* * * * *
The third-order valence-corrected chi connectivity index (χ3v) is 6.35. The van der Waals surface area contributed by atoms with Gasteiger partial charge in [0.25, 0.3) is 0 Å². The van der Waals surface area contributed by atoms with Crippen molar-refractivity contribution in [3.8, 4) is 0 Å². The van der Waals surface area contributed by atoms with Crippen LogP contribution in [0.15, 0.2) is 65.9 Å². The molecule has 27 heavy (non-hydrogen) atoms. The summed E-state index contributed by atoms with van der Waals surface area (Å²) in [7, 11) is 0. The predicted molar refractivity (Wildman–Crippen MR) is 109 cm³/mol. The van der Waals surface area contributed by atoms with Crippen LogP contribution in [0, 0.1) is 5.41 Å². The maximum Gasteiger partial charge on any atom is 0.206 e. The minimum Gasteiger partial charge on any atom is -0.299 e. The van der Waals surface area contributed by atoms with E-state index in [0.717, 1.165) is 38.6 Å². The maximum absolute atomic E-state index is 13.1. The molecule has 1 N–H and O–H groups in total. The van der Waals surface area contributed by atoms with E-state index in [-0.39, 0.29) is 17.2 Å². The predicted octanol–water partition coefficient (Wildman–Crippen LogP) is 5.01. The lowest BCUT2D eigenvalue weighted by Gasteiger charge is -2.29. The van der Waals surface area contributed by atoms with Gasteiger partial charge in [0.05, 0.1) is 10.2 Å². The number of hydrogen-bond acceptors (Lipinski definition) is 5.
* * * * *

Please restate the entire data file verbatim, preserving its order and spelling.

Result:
The third-order valence-corrected chi connectivity index (χ3v) is 6.35. The van der Waals surface area contributed by atoms with Gasteiger partial charge in [0.25, 0.3) is 0 Å². The van der Waals surface area contributed by atoms with Crippen molar-refractivity contribution in [3.8, 4) is 0 Å². The van der Waals surface area contributed by atoms with Crippen LogP contribution in [0.15, 0.2) is 65.9 Å². The molecule has 27 heavy (non-hydrogen) atoms. The summed E-state index contributed by atoms with van der Waals surface area (Å²) in [7, 11) is 0. The predicted molar refractivity (Wildman–Crippen MR) is 109 cm³/mol. The van der Waals surface area contributed by atoms with Crippen LogP contribution in [0, 0.1) is 5.41 Å². The maximum Gasteiger partial charge on any atom is 0.206 e. The minimum Gasteiger partial charge on any atom is -0.299 e. The van der Waals surface area contributed by atoms with E-state index in [0.717, 1.165) is 38.6 Å². The maximum absolute atomic E-state index is 13.1. The molecule has 1 N–H and O–H groups in total. The van der Waals surface area contributed by atoms with E-state index in [-0.39, 0.29) is 17.2 Å². The predicted octanol–water partition coefficient (Wildman–Crippen LogP) is 5.01. The lowest BCUT2D eigenvalue weighted by Gasteiger charge is -2.29. The van der Waals surface area contributed by atoms with Gasteiger partial charge in [0.05, 0.1) is 10.2 Å². The number of hydrogen-bond acceptors (Lipinski definition) is 5.